Nucleation rates of H2O[s/l] using MCNT (Eq. (7)). L/ contours of log10 J * [cm−3 s−1] of H2O[s/l] (colour bar and thin black lines) across the temperature-pressure grid, and the gas-solid phase equilibrium S (T gas, p gas) = 1 zone (thick black, solid). Right: S = 1 phase equilibrium result (black, solid) and selected log10 J * contour lines (black, dashed) compared the (T gas, p gas) profiles of a T eff = 400 K, log g = 5 (dark orange, solid), Exo-REM (Baudino et al. 2015, 2017) brown dwarf, Jupiter (brown, solid; Rimmer & Helling 2016), Saturn (gold, solid), Uranus (cyan, solid) and Neptune (dark blue, solid; Lindal 1992).

Open with DEXTER
In the text
thumbnail Fig. 8

Nucleation rates of NH3[s] using MCNT (Eq. (7)). Left: contours of log10 J* [cm−3 s−1] of NH3[s] (colour bar and thin black lines) across the temperature-pressure grid, and the gas-solid phase equilibrium S (T gas, p gas) = 1 zone (thick black, solid). Right: S = 1 phase equilibrium result (black, solid) and selected log10 J* contour lines (black, dashed) compared the (T gas, p gas) profiles of a T eff = 400 K, log g = 5 (dark orange, solid), Exo-REM (Baudino et al. 2015, 2017), Jupiter (brown, solid; Rimmer & Helling 2016), Saturn (gold, solid), Uranus (cyan, solid) and Neptune (dark blue, solid; Lindal 1992).

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In the text
thumbnail Fig. 9

Nucleation rates of H2S[s/l] using MCNT (Eq. (7)). Left: contours of log10 J* [cm−3 s−1] of H2S[s/l] (colour bar and thin black lines) across the temperature-pressure grid, and the gas-solid phase equilibrium S (T gas, p gas) = 1 zone (thick black, solid). Right: S = 1 phase equilibrium result (black, solid) and selected log10 J* contour lines (black, dashed) compared the (T gas, p gas) profiles of a T eff = 400 K, log g = 5 (dark orange, solid), Exo-REM (Baudino et al. 2015, 2017), Jupiter (brown, solid; Rimmer & Helling 2016), Saturn (gold, solid), Uranus (cyan, solid) and Neptune (dark blue, solid; Lindal 1992).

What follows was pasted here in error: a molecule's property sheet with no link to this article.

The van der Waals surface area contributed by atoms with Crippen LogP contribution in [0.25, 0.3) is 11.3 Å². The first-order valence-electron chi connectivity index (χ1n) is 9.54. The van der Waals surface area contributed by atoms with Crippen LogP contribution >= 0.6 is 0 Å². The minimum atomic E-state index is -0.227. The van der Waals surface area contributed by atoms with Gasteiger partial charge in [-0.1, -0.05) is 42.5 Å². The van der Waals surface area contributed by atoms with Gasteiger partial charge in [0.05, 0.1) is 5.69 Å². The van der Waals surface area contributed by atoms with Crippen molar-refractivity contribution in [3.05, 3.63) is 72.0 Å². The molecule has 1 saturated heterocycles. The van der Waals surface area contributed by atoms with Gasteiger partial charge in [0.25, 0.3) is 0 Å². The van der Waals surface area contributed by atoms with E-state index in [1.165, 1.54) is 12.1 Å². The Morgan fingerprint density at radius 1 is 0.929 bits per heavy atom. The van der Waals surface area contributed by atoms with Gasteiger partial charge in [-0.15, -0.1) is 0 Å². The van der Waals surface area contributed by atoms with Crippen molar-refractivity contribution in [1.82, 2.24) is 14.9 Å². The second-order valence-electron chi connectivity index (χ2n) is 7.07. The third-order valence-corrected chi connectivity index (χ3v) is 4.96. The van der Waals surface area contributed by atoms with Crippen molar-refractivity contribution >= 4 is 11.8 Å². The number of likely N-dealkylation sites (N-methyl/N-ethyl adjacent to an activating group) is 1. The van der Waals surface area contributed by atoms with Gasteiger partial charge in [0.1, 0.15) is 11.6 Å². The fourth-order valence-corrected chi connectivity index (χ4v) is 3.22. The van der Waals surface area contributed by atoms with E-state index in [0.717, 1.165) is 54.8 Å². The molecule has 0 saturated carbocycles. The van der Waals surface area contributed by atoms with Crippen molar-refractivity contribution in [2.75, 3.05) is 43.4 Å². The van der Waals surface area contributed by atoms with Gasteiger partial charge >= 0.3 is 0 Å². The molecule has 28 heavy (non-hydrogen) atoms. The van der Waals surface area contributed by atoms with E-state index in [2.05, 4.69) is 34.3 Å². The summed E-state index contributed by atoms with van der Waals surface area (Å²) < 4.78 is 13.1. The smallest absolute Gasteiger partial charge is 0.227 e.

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In the text
thumbnail Fig. 10

Nucleation rate log10 J * [cm−3 s−1] contour lines (black, dashed) of TiO2[s] (upper) and SiO[s] (lower), and the gas-solid S = 1 phase equilibrium results (thick black, solid). This is compared to the gas-solid S = 1 equilibrium limit equations (coloured, solid) found in Visscher et al. (2006, 2010), Morley et al. (2012), Wakeford et al. (2017b) for a variety of cloud condensate species.

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In the text
thumbnail Fig. 11

Cr[s] S = 1 phase equilibrium result (thick black, solid) and nucleation rate log10 J * contour lines (black, dashed), compared to the S = 1 equilibrium limit expressions (coloured, solid) found in Visscher et al. (2006, 2010), Morley et al. (2012), Wakeford et al. (2017b) for a variety of cloud condensate species.

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In the text
thumbnail Fig. 12

KCl[s] (upper) and NaCl[s] (lower) S = 1 phase equilibrium result (thick black, solid) and nucleation rate log10 J * contour lines (black, dashed), compared to the S = 1 equilibrium limit equations (coloured, solid) found in Visscher et al. (2006, 2010), Morley et al. (2012), Wakeford et al. (2017b) for a variety of cloud condensate species.

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In the text
thumbnail Fig. 13

Left: number density contours of CsCl gas phase monomers, log10 n(CsCl) [cm−3]. Right: CsCl[s] S = 1 phase equilibrium result (thick black, solid) and nucleation rate log10 J * contour lines (black, dashed), compared to the S = 1 equilibrium limit equations (coloured, solid) found in Visscher et al. (2006, 2010), Morley et al. (2012), Wakeford et al. (2017b) for a variety of cloud condensate species.

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In the text
thumbnail Fig. 14

Diagram of a potential cloud formation and seed particle hierarchy scenario. We depict a three cloud layer scenario where TiO2[s] provides seed particles for the deepest cloud layers, Cr[s] for the “middle” cloud layer and a chloride species (e.g. KCl[s], NaCl[s], RbCl[s], CsCl[s]) for the colder H2O[s/l] cloud layers.

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In the text
thumbnail Fig. 15

Left: contours of log10J* [cm−3 s−1] of TiO2[s] (colour bar, thin black) applying KNT across the temperature-pressure grid, and the gas-solid phase equilibrium S(T gas, p gas) = 1 zone (thick black, solid). Right: log10 ratio of J knt/J mcnt for TiO2[s] nucleation.

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In the text
thumbnail Fig. B.1

Contour plots of the nucleation species assuming a fitting factor of Nf = 10, except TiO2[s] and SiO[s], compared to the main text where Nf = 1. The change of the fitting factor does not alter the conclusions of the main text.

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In the text